Our Premiere Field Engineering team in the UK put on a customer event and I had the opportunity to go over and speak one day with a group of about 25 customers about Windows Server 2008 Active Directory.  Not uncommon in this format, I was asked the “What keeps you up at night?” question.  Thinking about it a little bit, I realized that there weren’t all that many things that were really bothering me about Windows Server 2008 (either a very good sign, or a very bad one).

Not specific to Server 2008, here are the way that I usually classify things that are going to keep me up at night:

  • Custom Tools – Ugh…it seems like every time we get something new, exciting, or innovative – it will take us 80% of the way to what we need and then we have to come up with some stupid custom code that costs $3 million, takes 6 months to build, and can never be reused for anything else.  Even worse, is when customers ask us “How does MS IT do that…” and we have to reply with “custom tool”. 
  • Operational Complexity – There are a lot of tools, features, etc… that seem great, but are darn near impossible to manage (huh…you’ve heard that one before too huh?)  We seem to run into this a lot, and in the most extreme cases results in a custom tool (see above).  But operational complexity causes errors, and for an infrastructure team, usually means wide scale outages.  Let’s try to avoid those, shall we?
  • The next version – You would think that with everything going on, we wouldn’t always seem to be waiting on “the next version” of the software to get what we need.  But we’re customers, and time neither stops nor accelerates for anyone.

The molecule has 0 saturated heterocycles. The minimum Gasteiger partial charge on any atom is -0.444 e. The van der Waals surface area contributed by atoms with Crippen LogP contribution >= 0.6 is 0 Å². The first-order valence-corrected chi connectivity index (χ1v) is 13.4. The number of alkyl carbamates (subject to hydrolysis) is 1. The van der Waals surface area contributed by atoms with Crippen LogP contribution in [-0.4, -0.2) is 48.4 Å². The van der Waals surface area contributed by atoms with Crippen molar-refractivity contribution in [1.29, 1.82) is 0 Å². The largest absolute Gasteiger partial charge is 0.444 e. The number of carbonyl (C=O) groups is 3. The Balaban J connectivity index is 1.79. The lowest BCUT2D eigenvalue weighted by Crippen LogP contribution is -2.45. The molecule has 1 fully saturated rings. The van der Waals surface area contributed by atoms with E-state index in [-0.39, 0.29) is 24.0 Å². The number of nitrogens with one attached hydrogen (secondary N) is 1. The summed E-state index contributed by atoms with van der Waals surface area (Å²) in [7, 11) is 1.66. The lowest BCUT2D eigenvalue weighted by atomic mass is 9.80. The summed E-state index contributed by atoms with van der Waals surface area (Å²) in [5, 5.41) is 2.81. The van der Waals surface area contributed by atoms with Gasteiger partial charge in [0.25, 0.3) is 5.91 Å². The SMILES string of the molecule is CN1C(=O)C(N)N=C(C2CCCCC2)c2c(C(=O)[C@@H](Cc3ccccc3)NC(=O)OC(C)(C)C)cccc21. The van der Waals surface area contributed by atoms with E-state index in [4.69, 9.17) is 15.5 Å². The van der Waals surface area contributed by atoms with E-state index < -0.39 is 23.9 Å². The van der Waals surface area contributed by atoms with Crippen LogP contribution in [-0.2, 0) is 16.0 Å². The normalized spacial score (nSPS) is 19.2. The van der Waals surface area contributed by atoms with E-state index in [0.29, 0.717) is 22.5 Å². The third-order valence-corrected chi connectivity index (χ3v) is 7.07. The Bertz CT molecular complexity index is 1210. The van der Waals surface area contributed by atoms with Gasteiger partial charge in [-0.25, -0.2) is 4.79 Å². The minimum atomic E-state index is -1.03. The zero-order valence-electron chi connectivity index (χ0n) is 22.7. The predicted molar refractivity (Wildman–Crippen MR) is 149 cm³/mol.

So ok, then what is keeping me up at night?  With Server 2008, there are a couple of things:

1)  How are we going to manage the PRP for RODC’s at scale?  There’s another post coming about this one

2)  What’s the final deal with backups, and when are we going to seriously get cycles to do the BC/DR work that we need – and what is that going to look like?.  After all, we’ve got a pretty decent DR plan for 2003 already, so we’re not starting from scratch…but our largest domain is in  Server 2008 domain mode now.

There are a lot of other features that I could talk about.  But seriously, as cool as Admin Role Seperation, snapshot viewer, and Fine Grained Password Policy are (just to name a few), it’s not like these are changes to the way we do things today.  On the other hand, RODC’s are an important part of our server landscape, and backups…well…yup.

Posted in Active Directory | Leave a Comment »

Perspective (RODC’s and Full DC’s)

Posted by BPuhl on December 13, 2007

It’s always good to keep things in perspective.  This is especially true when you start troubleshooting replication issues.  One of the engineers came by, curious because he was looking in AD Sites and Services, and there were no connection objects for the RODC’s. 

It turned out, that his MMC snap-in was pointed at the full DC.  Since connection objects are created by the KCC locally…and an RODC cannot replicate anything back to the full DC… then the “view” of the connection objects is only available when you point the MMC at the RODC itself.  Sure enough, when he did that, there they were.

Perspective is going to become hugely important to remember as RODC’s are deployed with Windows Server 2008.  For the past 7 or 8 years, we’ve sort of taken for granted that the directory was “loosely consistent”, and in all but ugliest troubleshooting cases we were able to pop open a snap-in and look at the data “in the domain” or “in the forest”.  This isn’t true anymore, and for some things, like replication data, it’s going to be critical to make sure that you get the right “view” of the enterprise but peering into the correct window (err…ummm….Windows)

Posted in Active Directory | Leave a Comment »